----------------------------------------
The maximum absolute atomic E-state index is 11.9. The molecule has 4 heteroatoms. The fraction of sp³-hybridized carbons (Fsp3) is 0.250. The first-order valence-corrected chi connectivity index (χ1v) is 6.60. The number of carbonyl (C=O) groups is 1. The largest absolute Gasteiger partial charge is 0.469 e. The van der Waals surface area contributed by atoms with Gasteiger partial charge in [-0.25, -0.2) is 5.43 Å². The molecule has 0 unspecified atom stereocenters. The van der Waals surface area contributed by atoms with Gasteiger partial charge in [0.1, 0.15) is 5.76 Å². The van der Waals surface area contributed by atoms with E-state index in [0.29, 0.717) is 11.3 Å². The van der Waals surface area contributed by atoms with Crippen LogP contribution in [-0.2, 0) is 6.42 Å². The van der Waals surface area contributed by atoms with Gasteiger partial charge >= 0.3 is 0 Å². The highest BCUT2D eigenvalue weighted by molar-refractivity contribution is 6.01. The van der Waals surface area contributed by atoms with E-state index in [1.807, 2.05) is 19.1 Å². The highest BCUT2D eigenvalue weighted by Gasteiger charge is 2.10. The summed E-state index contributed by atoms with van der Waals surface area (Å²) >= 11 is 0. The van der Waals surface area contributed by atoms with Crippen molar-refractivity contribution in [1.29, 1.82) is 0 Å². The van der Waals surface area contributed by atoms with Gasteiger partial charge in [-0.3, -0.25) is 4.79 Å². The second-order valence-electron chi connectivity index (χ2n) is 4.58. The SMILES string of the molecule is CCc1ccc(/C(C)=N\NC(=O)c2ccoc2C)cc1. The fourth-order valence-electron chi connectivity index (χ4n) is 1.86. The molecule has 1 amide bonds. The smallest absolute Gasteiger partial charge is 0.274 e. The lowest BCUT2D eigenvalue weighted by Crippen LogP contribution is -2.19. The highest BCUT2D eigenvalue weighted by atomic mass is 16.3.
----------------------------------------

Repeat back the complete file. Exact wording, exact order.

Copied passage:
The maximum absolute atomic E-state index is 11.9. The molecule has 4 heteroatoms. The fraction of sp³-hybridized carbons (Fsp3) is 0.250. The first-order valence-corrected chi connectivity index (χ1v) is 6.60. The number of carbonyl (C=O) groups is 1. The largest absolute Gasteiger partial charge is 0.469 e. The van der Waals surface area contributed by atoms with Gasteiger partial charge in [-0.25, -0.2) is 5.43 Å². The molecule has 0 unspecified atom stereocenters. The van der Waals surface area contributed by atoms with Gasteiger partial charge in [0.1, 0.15) is 5.76 Å². The van der Waals surface area contributed by atoms with E-state index in [0.29, 0.717) is 11.3 Å². The van der Waals surface area contributed by atoms with Crippen LogP contribution in [-0.2, 0) is 6.42 Å². The van der Waals surface area contributed by atoms with Gasteiger partial charge >= 0.3 is 0 Å². The highest BCUT2D eigenvalue weighted by molar-refractivity contribution is 6.01. The van der Waals surface area contributed by atoms with E-state index in [1.807, 2.05) is 19.1 Å². The highest BCUT2D eigenvalue weighted by Gasteiger charge is 2.10. The summed E-state index contributed by atoms with van der Waals surface area (Å²) >= 11 is 0. The van der Waals surface area contributed by atoms with Crippen molar-refractivity contribution in [1.29, 1.82) is 0 Å². The van der Waals surface area contributed by atoms with Gasteiger partial charge in [-0.3, -0.25) is 4.79 Å². The second-order valence-electron chi connectivity index (χ2n) is 4.58. The SMILES string of the molecule is CCc1ccc(/C(C)=N\NC(=O)c2ccoc2C)cc1. The fourth-order valence-electron chi connectivity index (χ4n) is 1.86. The molecule has 1 amide bonds. The smallest absolute Gasteiger partial charge is 0.274 e. The lowest BCUT2D eigenvalue weighted by Crippen LogP contribution is -2.19. The highest BCUT2D eigenvalue weighted by atomic mass is 16.3.